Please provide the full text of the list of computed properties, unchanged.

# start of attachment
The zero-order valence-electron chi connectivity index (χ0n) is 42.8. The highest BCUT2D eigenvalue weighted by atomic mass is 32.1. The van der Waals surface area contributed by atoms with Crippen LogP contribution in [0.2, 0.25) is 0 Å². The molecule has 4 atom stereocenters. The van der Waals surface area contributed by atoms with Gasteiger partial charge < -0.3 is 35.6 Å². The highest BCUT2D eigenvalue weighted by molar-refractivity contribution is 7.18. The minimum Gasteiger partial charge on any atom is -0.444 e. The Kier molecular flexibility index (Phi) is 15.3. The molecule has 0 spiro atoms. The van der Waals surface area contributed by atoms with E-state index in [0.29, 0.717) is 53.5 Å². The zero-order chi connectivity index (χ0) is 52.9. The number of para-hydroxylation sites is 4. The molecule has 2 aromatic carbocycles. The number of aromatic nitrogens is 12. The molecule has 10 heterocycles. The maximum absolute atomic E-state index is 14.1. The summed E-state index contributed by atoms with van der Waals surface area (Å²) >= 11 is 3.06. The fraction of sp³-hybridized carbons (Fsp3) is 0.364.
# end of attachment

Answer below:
The zero-order valence-electron chi connectivity index (χ0n) is 42.8. The highest BCUT2D eigenvalue weighted by atomic mass is 32.1. The van der Waals surface area contributed by atoms with Crippen LogP contribution in [0.2, 0.25) is 0 Å². The molecule has 4 atom stereocenters. The van der Waals surface area contributed by atoms with Gasteiger partial charge < -0.3 is 35.6 Å². The highest BCUT2D eigenvalue weighted by molar-refractivity contribution is 7.18. The minimum Gasteiger partial charge on any atom is -0.444 e. The Kier molecular flexibility index (Phi) is 15.3. The molecule has 0 spiro atoms. The van der Waals surface area contributed by atoms with E-state index in [0.29, 0.717) is 53.5 Å². The zero-order chi connectivity index (χ0) is 52.9. The number of para-hydroxylation sites is 4. The molecule has 2 aromatic carbocycles. The number of aromatic nitrogens is 12. The molecule has 10 heterocycles. The maximum absolute atomic E-state index is 14.1. The summed E-state index contributed by atoms with van der Waals surface area (Å²) >= 11 is 3.06. The fraction of sp³-hybridized carbons (Fsp3) is 0.364.